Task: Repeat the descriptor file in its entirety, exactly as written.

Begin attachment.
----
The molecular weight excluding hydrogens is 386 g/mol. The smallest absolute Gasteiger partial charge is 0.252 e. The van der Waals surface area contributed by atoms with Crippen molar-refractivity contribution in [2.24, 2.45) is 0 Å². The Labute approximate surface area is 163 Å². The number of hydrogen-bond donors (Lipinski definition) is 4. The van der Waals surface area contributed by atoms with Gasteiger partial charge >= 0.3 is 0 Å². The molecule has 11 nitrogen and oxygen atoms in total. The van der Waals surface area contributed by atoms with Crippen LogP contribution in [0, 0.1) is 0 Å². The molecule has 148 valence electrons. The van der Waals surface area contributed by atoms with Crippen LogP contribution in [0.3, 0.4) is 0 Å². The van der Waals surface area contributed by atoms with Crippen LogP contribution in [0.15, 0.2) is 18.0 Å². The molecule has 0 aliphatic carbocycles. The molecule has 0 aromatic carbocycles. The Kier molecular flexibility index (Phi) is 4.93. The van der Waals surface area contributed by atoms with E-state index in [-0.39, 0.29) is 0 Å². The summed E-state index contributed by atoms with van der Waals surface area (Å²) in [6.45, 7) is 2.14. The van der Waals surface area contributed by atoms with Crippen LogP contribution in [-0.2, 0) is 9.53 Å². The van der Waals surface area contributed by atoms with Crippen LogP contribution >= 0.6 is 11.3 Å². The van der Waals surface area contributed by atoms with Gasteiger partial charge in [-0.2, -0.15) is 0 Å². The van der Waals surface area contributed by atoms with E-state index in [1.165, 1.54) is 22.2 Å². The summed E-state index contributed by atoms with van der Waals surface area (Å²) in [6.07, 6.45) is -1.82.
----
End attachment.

The molecular weight excluding hydrogens is 386 g/mol. The smallest absolute Gasteiger partial charge is 0.252 e. The van der Waals surface area contributed by atoms with Crippen molar-refractivity contribution in [2.24, 2.45) is 0 Å². The Labute approximate surface area is 163 Å². The number of hydrogen-bond donors (Lipinski definition) is 4. The van der Waals surface area contributed by atoms with Gasteiger partial charge >= 0.3 is 0 Å². The molecule has 11 nitrogen and oxygen atoms in total. The van der Waals surface area contributed by atoms with Crippen LogP contribution in [0, 0.1) is 0 Å². The molecule has 148 valence electrons. The van der Waals surface area contributed by atoms with Crippen LogP contribution in [0.3, 0.4) is 0 Å². The van der Waals surface area contributed by atoms with Crippen LogP contribution in [0.15, 0.2) is 18.0 Å². The molecule has 0 aliphatic carbocycles. The molecule has 0 aromatic carbocycles. The Kier molecular flexibility index (Phi) is 4.93. The van der Waals surface area contributed by atoms with E-state index in [-0.39, 0.29) is 0 Å². The summed E-state index contributed by atoms with van der Waals surface area (Å²) in [6.45, 7) is 2.14. The van der Waals surface area contributed by atoms with Crippen LogP contribution in [-0.2, 0) is 9.53 Å². The van der Waals surface area contributed by atoms with Crippen LogP contribution >= 0.6 is 11.3 Å². The van der Waals surface area contributed by atoms with Gasteiger partial charge in [-0.2, -0.15) is 0 Å². The van der Waals surface area contributed by atoms with E-state index in [1.165, 1.54) is 22.2 Å². The summed E-state index contributed by atoms with van der Waals surface area (Å²) in [6.07, 6.45) is -1.82.